As described in recent labor allegations, a top employee of the North Dakota University System complained last year to the system's governing board about Chancellor Mark Hagerott's public musings on his diagnosis of cancer.
"I have heard that you have encountered the Chancellor's story that I am having health issues and not able to work," the employee wrote to Kathleen Neset, then-chair of the State Board of Higher Education, in a Jan. 15, 2016, email obtained by the Herald. The employee described Hagerott's story as a "nonsense tale" and told Neset "it is incredibly damaging and utterly unacceptable to have the Chancellor telling people that my capacity to work is limited because of a medical condition."
The employee included a breakdown of his previous week at the office as evidence that his cancer diagnosis and treatment had not affected workflow. He also noted his complaint was "just a corrective" and told the SBHE leader that there was "no action necessary."
The employee did not comment Monday on his earlier communication to Neset. The Herald has omitted the employee's name as a courtesy to protect the privacy of his medical information.
In an email response to the employee, Neset wrote that "it sounds and appears that you are very healthy and took care of this cancer the best way possible." But, she added, "to be quite honest, the chancellor continues to reference your health issue as a concern."
Neset ended her email with reassurance that she would "defer to you for your correct and honest assessment" and said she expected the employee to continue his work.
She did not respond to a Monday request for comment.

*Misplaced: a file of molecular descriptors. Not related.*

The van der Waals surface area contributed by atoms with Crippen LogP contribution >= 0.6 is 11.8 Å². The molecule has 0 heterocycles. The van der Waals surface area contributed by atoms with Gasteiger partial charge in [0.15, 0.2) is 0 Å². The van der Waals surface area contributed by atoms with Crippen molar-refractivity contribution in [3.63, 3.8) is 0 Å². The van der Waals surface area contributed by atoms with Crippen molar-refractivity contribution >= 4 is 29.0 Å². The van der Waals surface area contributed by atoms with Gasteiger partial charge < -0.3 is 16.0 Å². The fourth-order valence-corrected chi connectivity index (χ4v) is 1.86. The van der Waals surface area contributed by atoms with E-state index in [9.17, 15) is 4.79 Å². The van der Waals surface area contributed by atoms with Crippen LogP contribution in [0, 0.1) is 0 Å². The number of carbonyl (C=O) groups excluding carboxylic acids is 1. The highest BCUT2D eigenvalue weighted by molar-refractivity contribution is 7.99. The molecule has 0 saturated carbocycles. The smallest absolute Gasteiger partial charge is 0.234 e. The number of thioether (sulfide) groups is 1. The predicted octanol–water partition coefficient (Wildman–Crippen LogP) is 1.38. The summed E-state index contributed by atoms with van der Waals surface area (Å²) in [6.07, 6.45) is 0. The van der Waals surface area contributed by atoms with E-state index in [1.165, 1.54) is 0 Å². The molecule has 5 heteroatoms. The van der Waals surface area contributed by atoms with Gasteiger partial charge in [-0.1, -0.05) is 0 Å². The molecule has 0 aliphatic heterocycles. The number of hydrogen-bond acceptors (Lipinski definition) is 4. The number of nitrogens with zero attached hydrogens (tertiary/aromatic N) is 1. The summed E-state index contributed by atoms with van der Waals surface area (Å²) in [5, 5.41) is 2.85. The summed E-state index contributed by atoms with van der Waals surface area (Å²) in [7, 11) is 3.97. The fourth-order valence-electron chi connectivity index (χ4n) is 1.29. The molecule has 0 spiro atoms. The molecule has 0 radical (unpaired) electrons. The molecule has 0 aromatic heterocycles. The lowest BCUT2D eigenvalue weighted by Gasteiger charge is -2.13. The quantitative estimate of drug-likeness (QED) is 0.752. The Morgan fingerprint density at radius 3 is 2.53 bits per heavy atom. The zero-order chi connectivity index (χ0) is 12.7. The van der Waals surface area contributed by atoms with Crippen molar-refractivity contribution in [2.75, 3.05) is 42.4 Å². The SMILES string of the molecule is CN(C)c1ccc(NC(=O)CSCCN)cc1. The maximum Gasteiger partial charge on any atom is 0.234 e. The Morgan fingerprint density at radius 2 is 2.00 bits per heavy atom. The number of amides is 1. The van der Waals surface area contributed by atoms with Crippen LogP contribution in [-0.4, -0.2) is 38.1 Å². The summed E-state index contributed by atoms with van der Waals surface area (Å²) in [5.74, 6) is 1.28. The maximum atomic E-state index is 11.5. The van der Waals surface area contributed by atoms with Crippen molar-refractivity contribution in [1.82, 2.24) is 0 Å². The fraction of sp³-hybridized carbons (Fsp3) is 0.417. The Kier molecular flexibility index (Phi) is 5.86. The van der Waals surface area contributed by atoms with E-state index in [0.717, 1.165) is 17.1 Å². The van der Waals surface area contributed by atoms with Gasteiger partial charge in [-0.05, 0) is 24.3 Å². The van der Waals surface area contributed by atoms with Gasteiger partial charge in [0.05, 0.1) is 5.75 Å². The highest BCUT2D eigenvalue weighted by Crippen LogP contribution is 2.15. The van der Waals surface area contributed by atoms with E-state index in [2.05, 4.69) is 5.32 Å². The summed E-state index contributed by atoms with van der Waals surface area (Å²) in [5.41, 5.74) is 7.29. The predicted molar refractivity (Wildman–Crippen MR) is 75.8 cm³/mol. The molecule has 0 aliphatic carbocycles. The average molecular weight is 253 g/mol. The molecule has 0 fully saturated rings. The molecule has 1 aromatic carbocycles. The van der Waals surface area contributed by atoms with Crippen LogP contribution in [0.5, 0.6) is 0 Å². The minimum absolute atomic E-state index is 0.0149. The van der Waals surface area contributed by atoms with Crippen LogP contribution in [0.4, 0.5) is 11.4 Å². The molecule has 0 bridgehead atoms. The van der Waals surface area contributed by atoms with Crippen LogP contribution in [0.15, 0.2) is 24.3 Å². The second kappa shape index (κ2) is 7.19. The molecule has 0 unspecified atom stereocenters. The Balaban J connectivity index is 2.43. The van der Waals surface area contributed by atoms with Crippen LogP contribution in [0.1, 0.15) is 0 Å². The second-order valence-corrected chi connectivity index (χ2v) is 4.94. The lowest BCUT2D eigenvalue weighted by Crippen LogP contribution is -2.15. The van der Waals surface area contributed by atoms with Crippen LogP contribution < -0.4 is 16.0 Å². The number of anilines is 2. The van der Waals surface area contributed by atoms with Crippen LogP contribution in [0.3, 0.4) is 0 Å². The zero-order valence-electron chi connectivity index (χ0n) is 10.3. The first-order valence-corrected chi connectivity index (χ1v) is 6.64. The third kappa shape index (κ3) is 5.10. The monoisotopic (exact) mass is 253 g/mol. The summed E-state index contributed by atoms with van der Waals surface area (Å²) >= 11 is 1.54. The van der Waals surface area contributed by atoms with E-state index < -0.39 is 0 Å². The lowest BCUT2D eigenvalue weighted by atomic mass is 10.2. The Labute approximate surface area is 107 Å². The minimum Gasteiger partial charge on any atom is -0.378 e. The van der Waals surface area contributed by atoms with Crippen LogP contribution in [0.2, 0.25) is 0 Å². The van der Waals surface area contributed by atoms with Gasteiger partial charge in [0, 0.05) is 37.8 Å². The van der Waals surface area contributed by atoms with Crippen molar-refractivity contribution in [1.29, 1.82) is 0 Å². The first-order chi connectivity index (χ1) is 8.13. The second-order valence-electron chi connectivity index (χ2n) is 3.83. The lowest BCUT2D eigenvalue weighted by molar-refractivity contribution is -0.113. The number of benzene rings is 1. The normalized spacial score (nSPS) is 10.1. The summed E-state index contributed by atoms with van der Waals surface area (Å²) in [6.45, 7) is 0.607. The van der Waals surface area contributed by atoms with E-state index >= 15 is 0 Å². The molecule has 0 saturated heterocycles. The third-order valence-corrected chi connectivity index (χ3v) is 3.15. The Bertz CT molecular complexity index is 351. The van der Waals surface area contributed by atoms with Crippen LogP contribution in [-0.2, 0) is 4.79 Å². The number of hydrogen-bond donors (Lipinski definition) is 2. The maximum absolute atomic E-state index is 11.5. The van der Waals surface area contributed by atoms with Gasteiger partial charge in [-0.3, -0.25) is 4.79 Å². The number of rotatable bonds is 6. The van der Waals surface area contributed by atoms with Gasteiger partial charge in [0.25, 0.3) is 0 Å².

The email complaint supports one piece of a set of labor allegations recently brought against Hagerott by his former chief of staff Lisa Feldner, who also served as a system vice chancellor until Hagerott fired her "without cause" in mid-September. Feldner filed documents Nov. 17 with the North Dakota Department of Labor and Human Rights alleging the chancellor had created a hostile work environment in the NDUS office since his 2015 appointment by maintaining discriminatory practices based on gender, age, health status and otherwise.
In addition to her claims against Hagerott, Feldner has also alleged Neset and current board Chair Don Morton were informed of toxic conditions early on but responded inadequately.
In a 17-page narrative outlining her accusations, Feldner wrote the chancellor had been "telling multiple individuals that (the employee) was too ill to work very hard."
"This appears to have been an attempt to force (the employee) out through false claims linked to his health status," Feldner stated, alleging that Hagerott "was repeating such claims as late as a few months ago."
Hagerott didn't comment Monday on the employee's complaint to Neset, citing a likely investigation of Feldner's claims. That investigation would be carried out either by the state Labor Department or the federal Equal Employment Opportunity Commission.
Both Hagerott and Morton have previously stated they "strongly disagree" with Feldner's accusations and will be following due process to determine their final outcome. The chancellor recently said he "categorically (denies)" all claims of discrimination in his office.